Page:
Monday, March 16, 2015

ST. PATRICK'S DAY AND IRISH TRANSFERWARE PATTERNS

I thought St. Patrick's Day would be the appropriate time to show you Irish patterns.   Some are places in Ireland,  some are symbolic of Ireland, and some are about Irish history.  All of the patterns and many more are in the Pattern And Source Print Database of the Transferware Collectors Club.



"Hibernia" by John Wedg Wood (1841-1860).   Hibernia is the classical Latin name for Ireland. This pattern is part of a series where each size and shape has a different center.  The pattern on the top left is Enniskerry in County Wicklow, Ireland; the pattern on the bottom left is Lighthouse at Howth; and the pattern on the right is named "Trafalger."  It is actually a view of the quay at Waterford in Ireland.



Charles Harvey & Sons (1805-1827) "Dublin" Cheese Stand/Dublin is the capital of the Republic of Ireland, situated on the east coast at the mouth of the River Liffey.



Thomas & John Carey (1828-1842) "Irish Views/The Upper Lake of Killarney" 10.4 inch soup plate.  The pattern is part of a series that depicts different views of Ireland on each size and shape.



Dudson (1800-1898) 5.5 inch saucer known as Celtic Greeting, ca. 1829.   According to J. McQueen, Professor of Celtic Studies, Edinburgh Univ., 'The lady is ...Catholic Ireland, as is shown by the cross and the harp...The hero is Daniel O'Connell (1776-1847), the Liberator...The building behind...is the Roman Catholic Church...The sun breaking through represents the dawning possibility of Catholic Emancipation, which became reality in 1829.' He dates the saucer to 1828 when O'Connell was elected MP for County Clare.







An 1820s jug showing (top) Catholic Ireland (the woman) leaning on the Irish or Celtic harp and pointing to a shield emblazoned with a shamrock. The bottom left shows Catholic Ireland again.  Here, she is holding a shamrock staff and crowning a man who may be Daniel O'Connell (see the caption above).  O'Connell leans on an Irish or Celtic harp.  The bottom right shows the Irish or Celtic harp.  The border is composed of acorns and shamrocks.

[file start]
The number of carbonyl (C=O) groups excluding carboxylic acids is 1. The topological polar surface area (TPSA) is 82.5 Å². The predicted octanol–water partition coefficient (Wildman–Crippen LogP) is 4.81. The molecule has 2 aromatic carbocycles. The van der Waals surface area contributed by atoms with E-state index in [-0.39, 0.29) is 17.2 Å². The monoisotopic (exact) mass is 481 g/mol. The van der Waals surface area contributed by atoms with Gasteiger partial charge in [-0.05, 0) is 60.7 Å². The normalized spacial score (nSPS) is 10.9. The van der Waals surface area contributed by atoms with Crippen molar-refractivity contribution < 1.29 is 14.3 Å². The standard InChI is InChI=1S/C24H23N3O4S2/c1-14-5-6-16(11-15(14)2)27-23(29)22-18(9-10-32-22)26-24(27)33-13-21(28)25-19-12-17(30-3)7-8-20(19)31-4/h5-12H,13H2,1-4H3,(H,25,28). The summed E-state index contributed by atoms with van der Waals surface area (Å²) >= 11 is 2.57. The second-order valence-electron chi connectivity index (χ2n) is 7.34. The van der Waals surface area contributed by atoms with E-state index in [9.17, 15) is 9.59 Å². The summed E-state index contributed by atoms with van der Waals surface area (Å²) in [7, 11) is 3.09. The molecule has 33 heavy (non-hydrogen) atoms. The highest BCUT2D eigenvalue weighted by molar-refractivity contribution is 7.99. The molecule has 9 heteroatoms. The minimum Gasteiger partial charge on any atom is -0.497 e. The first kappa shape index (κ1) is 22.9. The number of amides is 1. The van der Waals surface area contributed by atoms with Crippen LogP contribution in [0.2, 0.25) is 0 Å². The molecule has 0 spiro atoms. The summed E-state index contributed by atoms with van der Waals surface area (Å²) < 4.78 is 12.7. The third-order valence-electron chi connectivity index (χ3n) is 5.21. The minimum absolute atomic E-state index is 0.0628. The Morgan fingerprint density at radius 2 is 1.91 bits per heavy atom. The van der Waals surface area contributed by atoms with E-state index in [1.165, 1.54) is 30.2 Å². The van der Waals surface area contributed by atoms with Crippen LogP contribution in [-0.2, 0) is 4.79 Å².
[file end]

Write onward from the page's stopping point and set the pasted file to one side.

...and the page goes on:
Maker Unknown 5.75 inch saucer "Repeal, D O Connell Esq"/Following the ratification of Catholic Emancipation in 1829 (giving Catholics in Ireland the right to vote) and the passage of the Great Reform Bill of 1832, O'Connell formed the Repeal Association in 1840. This political movement sought to repeal the Act of Union which formed the United Kingdom of Great Britain and Ireland in 1800, and to regain political autonomy for the Irish.


Wallis Gimson & Co. (1884-1890) "Charles Stuart Parnell. M.P."  9.5 inch plate.  Parnell was a leader in the fight for Irish Home Rule.  Notice the harp and shamrock of Ireland with the words "Erin-Go-Bragh" above the portrait of Parnell.

Erin Go Bragh!*  I think I used more links in this post than in any other!




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